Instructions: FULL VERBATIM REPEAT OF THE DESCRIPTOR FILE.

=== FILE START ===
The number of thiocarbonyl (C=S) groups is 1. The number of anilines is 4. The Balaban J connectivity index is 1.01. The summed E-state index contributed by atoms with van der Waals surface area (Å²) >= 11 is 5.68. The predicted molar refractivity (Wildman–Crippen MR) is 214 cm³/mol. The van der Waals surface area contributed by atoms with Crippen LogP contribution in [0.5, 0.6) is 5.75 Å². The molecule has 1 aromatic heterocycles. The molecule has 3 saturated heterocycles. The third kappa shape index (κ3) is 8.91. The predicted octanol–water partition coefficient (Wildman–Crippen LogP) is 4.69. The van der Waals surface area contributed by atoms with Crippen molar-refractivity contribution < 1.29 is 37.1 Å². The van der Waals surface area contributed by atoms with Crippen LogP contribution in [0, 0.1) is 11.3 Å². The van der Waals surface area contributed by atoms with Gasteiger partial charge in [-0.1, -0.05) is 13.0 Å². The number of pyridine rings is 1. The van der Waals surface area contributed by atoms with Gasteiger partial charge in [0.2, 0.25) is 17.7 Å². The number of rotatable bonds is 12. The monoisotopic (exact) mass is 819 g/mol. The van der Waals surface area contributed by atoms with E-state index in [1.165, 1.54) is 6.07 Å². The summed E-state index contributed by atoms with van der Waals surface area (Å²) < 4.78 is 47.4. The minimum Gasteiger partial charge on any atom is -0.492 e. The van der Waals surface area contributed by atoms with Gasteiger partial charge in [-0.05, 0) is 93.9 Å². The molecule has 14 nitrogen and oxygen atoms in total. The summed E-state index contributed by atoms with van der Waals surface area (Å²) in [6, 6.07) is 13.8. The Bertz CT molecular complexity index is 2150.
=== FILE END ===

The number of thiocarbonyl (C=S) groups is 1. The number of anilines is 4. The Balaban J connectivity index is 1.01. The summed E-state index contributed by atoms with van der Waals surface area (Å²) >= 11 is 5.68. The predicted molar refractivity (Wildman–Crippen MR) is 214 cm³/mol. The van der Waals surface area contributed by atoms with Crippen LogP contribution in [0.5, 0.6) is 5.75 Å². The molecule has 1 aromatic heterocycles. The molecule has 3 saturated heterocycles. The third kappa shape index (κ3) is 8.91. The predicted octanol–water partition coefficient (Wildman–Crippen LogP) is 4.69. The van der Waals surface area contributed by atoms with Crippen molar-refractivity contribution < 1.29 is 37.1 Å². The van der Waals surface area contributed by atoms with Crippen LogP contribution in [0, 0.1) is 11.3 Å². The van der Waals surface area contributed by atoms with Gasteiger partial charge in [-0.1, -0.05) is 13.0 Å². The number of pyridine rings is 1. The van der Waals surface area contributed by atoms with Gasteiger partial charge in [0.2, 0.25) is 17.7 Å². The number of rotatable bonds is 12. The monoisotopic (exact) mass is 819 g/mol. The van der Waals surface area contributed by atoms with E-state index in [1.165, 1.54) is 6.07 Å². The summed E-state index contributed by atoms with van der Waals surface area (Å²) < 4.78 is 47.4. The minimum Gasteiger partial charge on any atom is -0.492 e. The van der Waals surface area contributed by atoms with Gasteiger partial charge in [-0.05, 0) is 93.9 Å². The molecule has 14 nitrogen and oxygen atoms in total. The summed E-state index contributed by atoms with van der Waals surface area (Å²) in [6, 6.07) is 13.8. The Bertz CT molecular complexity index is 2150.